Kari McCann Boutell, President
Iowa Council of Foundations
Last week I attended the Grantmakers for Effective Organizaitons (GEO) national conference in San Francisco. The convening brought together over 950 people to discuss ways grantmakers can be more effective and impactful in their work. During graduate school I had the opportunity to work for GEO for for two summers as a Summer Associate. As I listened to reflections at the conference as part of GEO’s 20th Anniversary celebration, I couldn’t help but notice one thing that sets GEO apart from other national organizations: GEO continues to double down on what the grantmaking practices they believe (and what nonprofits have affirmed) are important.
GEO can be credited for significant shifts in the philanthropic field as it relates to the types of funding and supports grantmakers are providing grantees. A few GEO hallmarks include:
- Capacity Building – When grantmakers support capacity building, nonprofits can build their skills and expertise to tackle important issues.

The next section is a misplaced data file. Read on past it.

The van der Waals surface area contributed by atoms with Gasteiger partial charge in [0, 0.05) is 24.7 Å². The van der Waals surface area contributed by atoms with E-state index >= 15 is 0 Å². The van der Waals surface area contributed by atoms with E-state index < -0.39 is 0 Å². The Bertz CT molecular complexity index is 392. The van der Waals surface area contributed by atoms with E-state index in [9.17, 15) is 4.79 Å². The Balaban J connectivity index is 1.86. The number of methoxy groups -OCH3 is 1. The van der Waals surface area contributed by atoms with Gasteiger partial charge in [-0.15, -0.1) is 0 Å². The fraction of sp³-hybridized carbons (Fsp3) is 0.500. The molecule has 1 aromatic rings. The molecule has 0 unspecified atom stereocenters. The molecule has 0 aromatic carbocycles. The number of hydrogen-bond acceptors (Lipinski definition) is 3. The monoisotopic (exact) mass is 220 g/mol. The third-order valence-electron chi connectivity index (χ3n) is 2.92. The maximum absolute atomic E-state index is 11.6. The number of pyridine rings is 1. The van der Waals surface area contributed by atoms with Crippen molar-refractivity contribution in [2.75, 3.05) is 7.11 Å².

- Collaboration – When grantmakers build productive partnerships (and support nonprofits to do so) we see real change.
- Flexible, Reliable Funding – When we give flexible, long-term funding, nonprofits worry less about their own survival and focus more on responding to shifts in their environment and creating real results for the communities they serve.
- Learning and Evaluation – When we adopt a learning mindset focused on continuously improving, we can use evaluation to focus on what we can learn from the data, push ourselves to experiment and deliberately look at failures as opportunities to grow.
Strengthening Relationships – When we build trust with and tap the knowledge of nonprofit and community leaders, we arrive at better solutions.
I encourage you to take a look at your grant guidelines and see how many of the GEO values are reflected in your work. Through our unrestricted grant programs and County Endowment Fund Program annual grantmaking, Iowa Community Foundations have the opportunity to practice these principles and provide nonprofits with the right kinds of supports. When nonprofits are equipped with what they need, our communities are strengthened.